Image by Noah Schmeling

Hell Is Other People: Já International Theatre’s “No Exit”

Adapted and directed by Suresh Nampuri, Sartre's classic takes influence from Johann Wolfgang von Goethe’s novel Elective Affinities.

A small upstairs lecture room in Lisbon’s Museu Nacional de História Natural e da Ciência, complete with a chalkboard and collapsible desks, is a fitting place to put on an original adaptation of Jean-Paul Sartre’s seminal 1944 play, No Exit. Adapted and directed by Suresh Nampuri of the Lisbon-based English-language Já International Theatre, 2023’s No Exit is a faithful adaptation of Sartre’s existentialist classic with just enough innovation to keep things fresh. 

Image by Noah Schmeling

The play itself is an inverted lecture of sorts, with three characters familiar to those acquainted with the source material prying into themselves and each other in hopes of understanding why, after living vastly different lives, they have been sentenced to a bleak afterlife in each other’s company. Logical, emotional, and scientific trains of thought, each more self-assured than the last, all seem to prove useless in explaining their shared predicament. The players, and to some extent the audience, continue to tell themselves and each other what the meaning of it all is, just to be proven wrong time and again.

Sartre’s original trio of male pacifist/journalist Garcin, Lesbian post office employee Inez, and wealthy-by-marriage trophy wife Estelle have here been updated to reflect the added dimensions of Nampuri’s adaptation. Taking influence from Johann Wolfgang von Goethe’s 1809 novel Elective Affinities, Nampuri combines Sartre’s investigation of why these three have been paired for a claustrophobic eternity in Hell with Goethe’s experimentations in observing the clashes of human personalities like chemical reactions. Nampuri’s prideful activist-journalist Vincent, played by Leonardo Proganó; lesbian cynic-criminologist Inez, played by Isabel Symington; and forlorn yet militantly logical chemist Estelle, played by Yeliz Balim, effectively represent the vast spectrum of human natures that, like atoms, can fuse into a helplessly codependent molecule despite their apparent differences. 

Image by Hrant Kachatryan

One by one, the three leads are led into their shared room by an irreverent and pointedly unhelpful attendant, played to perfection by Catarina Rebelo Guerra. Over the next hour, these three characters ebb and flow through alliances, disagreements, sexual attractions, and hopeless misunderstandings as they try first to blame their situation on each other, then on their “captors,” before moving on to bigger ideas. The play implicitly takes place on the wrong side of the afterlife, but acts as a clear representation of the world of the living as well. Why are these three people, from entirely different walks of life and of explosively disparate mindsets, sentenced to co-nonexistence together? What is the common thread between the sadistic criminologist, the conceited activist, and the jealous chemist? And where are the torturers with thumbscrews they were all promised?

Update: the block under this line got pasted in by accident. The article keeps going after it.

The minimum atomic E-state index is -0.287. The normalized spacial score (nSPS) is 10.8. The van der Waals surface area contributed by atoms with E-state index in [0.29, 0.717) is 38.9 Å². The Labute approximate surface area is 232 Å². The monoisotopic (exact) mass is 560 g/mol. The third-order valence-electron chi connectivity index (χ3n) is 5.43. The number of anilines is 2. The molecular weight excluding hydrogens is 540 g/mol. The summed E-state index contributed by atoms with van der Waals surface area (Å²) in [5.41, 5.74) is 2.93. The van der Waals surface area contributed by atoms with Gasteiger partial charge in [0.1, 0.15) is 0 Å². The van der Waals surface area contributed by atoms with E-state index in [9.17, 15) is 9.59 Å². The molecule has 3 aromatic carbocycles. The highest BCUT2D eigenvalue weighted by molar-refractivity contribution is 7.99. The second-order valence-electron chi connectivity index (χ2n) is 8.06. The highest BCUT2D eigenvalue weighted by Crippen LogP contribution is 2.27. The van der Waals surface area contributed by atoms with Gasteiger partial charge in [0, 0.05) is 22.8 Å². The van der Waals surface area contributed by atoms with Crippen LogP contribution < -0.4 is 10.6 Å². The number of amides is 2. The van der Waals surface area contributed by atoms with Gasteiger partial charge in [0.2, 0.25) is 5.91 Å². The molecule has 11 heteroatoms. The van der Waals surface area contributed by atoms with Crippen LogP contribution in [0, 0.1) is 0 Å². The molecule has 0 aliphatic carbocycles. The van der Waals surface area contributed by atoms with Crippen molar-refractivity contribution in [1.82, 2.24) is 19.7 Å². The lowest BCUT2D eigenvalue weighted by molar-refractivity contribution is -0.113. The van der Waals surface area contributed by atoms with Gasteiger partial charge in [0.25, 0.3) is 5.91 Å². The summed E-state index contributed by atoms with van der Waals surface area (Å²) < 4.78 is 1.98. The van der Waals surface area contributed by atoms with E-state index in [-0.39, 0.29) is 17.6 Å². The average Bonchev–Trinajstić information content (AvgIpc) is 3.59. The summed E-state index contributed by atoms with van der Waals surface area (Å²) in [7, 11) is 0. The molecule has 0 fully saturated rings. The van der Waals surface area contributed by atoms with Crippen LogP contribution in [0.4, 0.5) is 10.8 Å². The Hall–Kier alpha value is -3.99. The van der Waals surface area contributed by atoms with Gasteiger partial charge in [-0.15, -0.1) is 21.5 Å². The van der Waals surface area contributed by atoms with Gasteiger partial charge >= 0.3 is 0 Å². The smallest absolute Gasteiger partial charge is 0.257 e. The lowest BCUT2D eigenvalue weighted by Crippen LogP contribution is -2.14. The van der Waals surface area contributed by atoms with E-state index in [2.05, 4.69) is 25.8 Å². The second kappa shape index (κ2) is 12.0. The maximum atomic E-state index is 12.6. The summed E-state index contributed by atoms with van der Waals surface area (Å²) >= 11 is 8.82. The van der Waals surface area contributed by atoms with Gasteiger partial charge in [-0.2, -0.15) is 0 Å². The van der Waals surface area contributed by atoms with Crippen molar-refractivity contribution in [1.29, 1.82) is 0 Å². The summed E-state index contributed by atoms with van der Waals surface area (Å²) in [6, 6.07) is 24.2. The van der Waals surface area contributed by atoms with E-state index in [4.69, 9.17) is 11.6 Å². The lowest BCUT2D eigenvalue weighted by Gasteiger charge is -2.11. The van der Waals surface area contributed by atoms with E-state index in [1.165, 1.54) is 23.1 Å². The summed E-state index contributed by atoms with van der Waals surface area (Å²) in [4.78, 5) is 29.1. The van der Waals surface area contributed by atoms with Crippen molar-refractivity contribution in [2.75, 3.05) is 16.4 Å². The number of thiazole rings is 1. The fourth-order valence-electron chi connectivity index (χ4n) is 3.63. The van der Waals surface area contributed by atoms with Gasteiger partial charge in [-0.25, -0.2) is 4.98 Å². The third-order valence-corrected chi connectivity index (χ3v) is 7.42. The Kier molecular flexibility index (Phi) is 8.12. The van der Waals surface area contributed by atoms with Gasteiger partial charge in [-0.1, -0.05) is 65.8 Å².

The dynamic between actors Isabel, Leonardo, and Yeliz fluctuates seamlessly with their characters’ shared journey; every emotion is affecting. The anger, the suspicion, the attraction, all shift from and into each other with all of the urgency and vitriolic passion one would expect in the face of perpetual, perplexing captivity. In a play of such small physical scope, the wealth of thought and emotion present in No Exit is impressive to say the least. Even more impressive is the ability of Já International’s actors to ingrain palpable honesty and credibility in all of the production’s rapidly shifting states of mind. Watching No Exit in such a small, intimate environment, every shriek and silence lands with enormous impact.

Image by Hrant Kachatryan

On this stage, shared by the audience and the cast members, total understanding is always just barely out of reach. Every monologue grasps for the same thing the silent audience is searching for, and an arrival at catharsis is never guaranteed. No Exit’s characters and onlookers find common ground in an observation made by one of the the doomed characters early on in the production: “No manacles, no gratitude, no relief… but maybe that’s the point.”

No Exit is produced by JÁ International Theatre as a local theater movement under the Europa Creativa Program Theatre in Palm. The play is being performed at Lisbon’s Museu Nacional de História Natural e da Ciência until June 17th, 2023. Tickets are available on Já International Theatre’s website. More information is available here.

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